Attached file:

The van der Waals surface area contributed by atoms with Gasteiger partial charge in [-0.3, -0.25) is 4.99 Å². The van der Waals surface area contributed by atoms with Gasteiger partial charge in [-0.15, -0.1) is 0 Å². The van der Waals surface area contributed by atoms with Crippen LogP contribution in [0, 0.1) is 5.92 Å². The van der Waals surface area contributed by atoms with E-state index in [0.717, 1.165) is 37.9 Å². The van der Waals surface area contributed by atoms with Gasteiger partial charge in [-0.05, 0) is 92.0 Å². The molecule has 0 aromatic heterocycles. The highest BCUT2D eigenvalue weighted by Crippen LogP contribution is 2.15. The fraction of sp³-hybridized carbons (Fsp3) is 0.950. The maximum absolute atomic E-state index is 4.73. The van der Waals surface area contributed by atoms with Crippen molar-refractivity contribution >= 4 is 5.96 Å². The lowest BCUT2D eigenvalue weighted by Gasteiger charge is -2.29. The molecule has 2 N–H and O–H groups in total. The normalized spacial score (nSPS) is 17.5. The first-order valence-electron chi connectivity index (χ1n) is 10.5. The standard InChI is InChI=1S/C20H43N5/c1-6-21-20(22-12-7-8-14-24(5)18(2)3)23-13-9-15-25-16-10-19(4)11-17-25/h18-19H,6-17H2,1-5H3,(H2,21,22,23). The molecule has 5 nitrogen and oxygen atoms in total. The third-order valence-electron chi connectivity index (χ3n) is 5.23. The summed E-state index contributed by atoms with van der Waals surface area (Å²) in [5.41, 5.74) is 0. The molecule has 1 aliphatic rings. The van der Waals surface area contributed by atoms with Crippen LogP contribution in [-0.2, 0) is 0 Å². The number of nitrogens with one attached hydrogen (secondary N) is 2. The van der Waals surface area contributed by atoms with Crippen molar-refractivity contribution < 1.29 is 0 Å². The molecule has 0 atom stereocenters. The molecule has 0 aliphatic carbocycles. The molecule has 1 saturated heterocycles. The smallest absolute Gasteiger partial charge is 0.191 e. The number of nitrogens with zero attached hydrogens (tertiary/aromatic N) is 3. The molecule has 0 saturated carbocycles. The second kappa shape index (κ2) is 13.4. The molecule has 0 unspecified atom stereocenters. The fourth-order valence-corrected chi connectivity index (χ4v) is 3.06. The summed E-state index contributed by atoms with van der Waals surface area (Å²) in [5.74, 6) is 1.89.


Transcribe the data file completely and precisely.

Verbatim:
The van der Waals surface area contributed by atoms with Gasteiger partial charge in [-0.3, -0.25) is 4.99 Å². The van der Waals surface area contributed by atoms with Gasteiger partial charge in [-0.15, -0.1) is 0 Å². The van der Waals surface area contributed by atoms with Crippen LogP contribution in [0, 0.1) is 5.92 Å². The van der Waals surface area contributed by atoms with E-state index in [0.717, 1.165) is 37.9 Å². The van der Waals surface area contributed by atoms with Gasteiger partial charge in [-0.05, 0) is 92.0 Å². The molecule has 0 aromatic heterocycles. The highest BCUT2D eigenvalue weighted by Crippen LogP contribution is 2.15. The fraction of sp³-hybridized carbons (Fsp3) is 0.950. The maximum absolute atomic E-state index is 4.73. The van der Waals surface area contributed by atoms with Crippen molar-refractivity contribution >= 4 is 5.96 Å². The lowest BCUT2D eigenvalue weighted by Gasteiger charge is -2.29. The molecule has 2 N–H and O–H groups in total. The normalized spacial score (nSPS) is 17.5. The first-order valence-electron chi connectivity index (χ1n) is 10.5. The standard InChI is InChI=1S/C20H43N5/c1-6-21-20(22-12-7-8-14-24(5)18(2)3)23-13-9-15-25-16-10-19(4)11-17-25/h18-19H,6-17H2,1-5H3,(H2,21,22,23). The molecule has 5 nitrogen and oxygen atoms in total. The third-order valence-electron chi connectivity index (χ3n) is 5.23. The summed E-state index contributed by atoms with van der Waals surface area (Å²) in [5.41, 5.74) is 0. The molecule has 1 aliphatic rings. The van der Waals surface area contributed by atoms with Crippen LogP contribution in [-0.2, 0) is 0 Å². The number of nitrogens with one attached hydrogen (secondary N) is 2. The van der Waals surface area contributed by atoms with Crippen molar-refractivity contribution < 1.29 is 0 Å². The molecule has 0 atom stereocenters. The molecule has 0 aliphatic carbocycles. The molecule has 1 saturated heterocycles. The smallest absolute Gasteiger partial charge is 0.191 e. The number of nitrogens with zero attached hydrogens (tertiary/aromatic N) is 3. The molecule has 0 saturated carbocycles. The second kappa shape index (κ2) is 13.4. The molecule has 0 unspecified atom stereocenters. The fourth-order valence-corrected chi connectivity index (χ4v) is 3.06. The summed E-state index contributed by atoms with van der Waals surface area (Å²) in [5.74, 6) is 1.89.